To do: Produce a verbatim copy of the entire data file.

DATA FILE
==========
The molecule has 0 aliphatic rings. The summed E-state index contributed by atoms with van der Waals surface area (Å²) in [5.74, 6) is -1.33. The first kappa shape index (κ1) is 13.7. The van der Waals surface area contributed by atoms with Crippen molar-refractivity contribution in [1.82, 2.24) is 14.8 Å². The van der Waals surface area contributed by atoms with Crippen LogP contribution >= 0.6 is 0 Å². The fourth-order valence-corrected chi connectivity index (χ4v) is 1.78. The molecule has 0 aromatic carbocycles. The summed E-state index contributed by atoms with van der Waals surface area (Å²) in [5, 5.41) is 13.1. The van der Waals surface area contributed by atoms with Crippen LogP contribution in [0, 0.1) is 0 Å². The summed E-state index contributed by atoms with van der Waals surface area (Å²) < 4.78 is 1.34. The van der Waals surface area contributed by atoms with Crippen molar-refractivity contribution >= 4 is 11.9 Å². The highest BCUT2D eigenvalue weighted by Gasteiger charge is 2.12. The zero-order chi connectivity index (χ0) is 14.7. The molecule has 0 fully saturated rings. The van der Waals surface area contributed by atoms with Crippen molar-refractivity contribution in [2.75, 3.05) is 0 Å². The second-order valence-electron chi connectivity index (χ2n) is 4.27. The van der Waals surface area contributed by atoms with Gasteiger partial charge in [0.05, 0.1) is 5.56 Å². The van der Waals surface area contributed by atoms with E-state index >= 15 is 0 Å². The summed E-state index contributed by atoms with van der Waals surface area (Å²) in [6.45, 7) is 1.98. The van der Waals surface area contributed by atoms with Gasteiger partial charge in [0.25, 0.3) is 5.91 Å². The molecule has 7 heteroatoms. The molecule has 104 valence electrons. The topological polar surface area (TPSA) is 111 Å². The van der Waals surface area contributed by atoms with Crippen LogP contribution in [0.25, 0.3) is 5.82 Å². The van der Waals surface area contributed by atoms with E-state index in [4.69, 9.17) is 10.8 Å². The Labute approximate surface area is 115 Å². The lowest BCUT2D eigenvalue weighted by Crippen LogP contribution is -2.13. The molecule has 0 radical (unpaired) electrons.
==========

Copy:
The molecule has 0 aliphatic rings. The summed E-state index contributed by atoms with van der Waals surface area (Å²) in [5.74, 6) is -1.33. The first kappa shape index (κ1) is 13.7. The van der Waals surface area contributed by atoms with Crippen molar-refractivity contribution in [1.82, 2.24) is 14.8 Å². The van der Waals surface area contributed by atoms with Crippen LogP contribution >= 0.6 is 0 Å². The fourth-order valence-corrected chi connectivity index (χ4v) is 1.78. The molecule has 0 aromatic carbocycles. The summed E-state index contributed by atoms with van der Waals surface area (Å²) in [5, 5.41) is 13.1. The van der Waals surface area contributed by atoms with Crippen LogP contribution in [0, 0.1) is 0 Å². The summed E-state index contributed by atoms with van der Waals surface area (Å²) < 4.78 is 1.34. The van der Waals surface area contributed by atoms with Crippen molar-refractivity contribution >= 4 is 11.9 Å². The highest BCUT2D eigenvalue weighted by Gasteiger charge is 2.12. The zero-order chi connectivity index (χ0) is 14.7. The molecule has 0 fully saturated rings. The van der Waals surface area contributed by atoms with Crippen molar-refractivity contribution in [2.75, 3.05) is 0 Å². The second-order valence-electron chi connectivity index (χ2n) is 4.27. The van der Waals surface area contributed by atoms with Gasteiger partial charge in [0.05, 0.1) is 5.56 Å². The van der Waals surface area contributed by atoms with E-state index >= 15 is 0 Å². The summed E-state index contributed by atoms with van der Waals surface area (Å²) in [6.45, 7) is 1.98. The van der Waals surface area contributed by atoms with Gasteiger partial charge in [0.25, 0.3) is 5.91 Å². The molecule has 7 heteroatoms. The molecule has 104 valence electrons. The topological polar surface area (TPSA) is 111 Å². The van der Waals surface area contributed by atoms with Crippen LogP contribution in [0.25, 0.3) is 5.82 Å². The van der Waals surface area contributed by atoms with E-state index in [4.69, 9.17) is 10.8 Å². The Labute approximate surface area is 115 Å². The lowest BCUT2D eigenvalue weighted by Crippen LogP contribution is -2.13. The molecule has 0 radical (unpaired) electrons.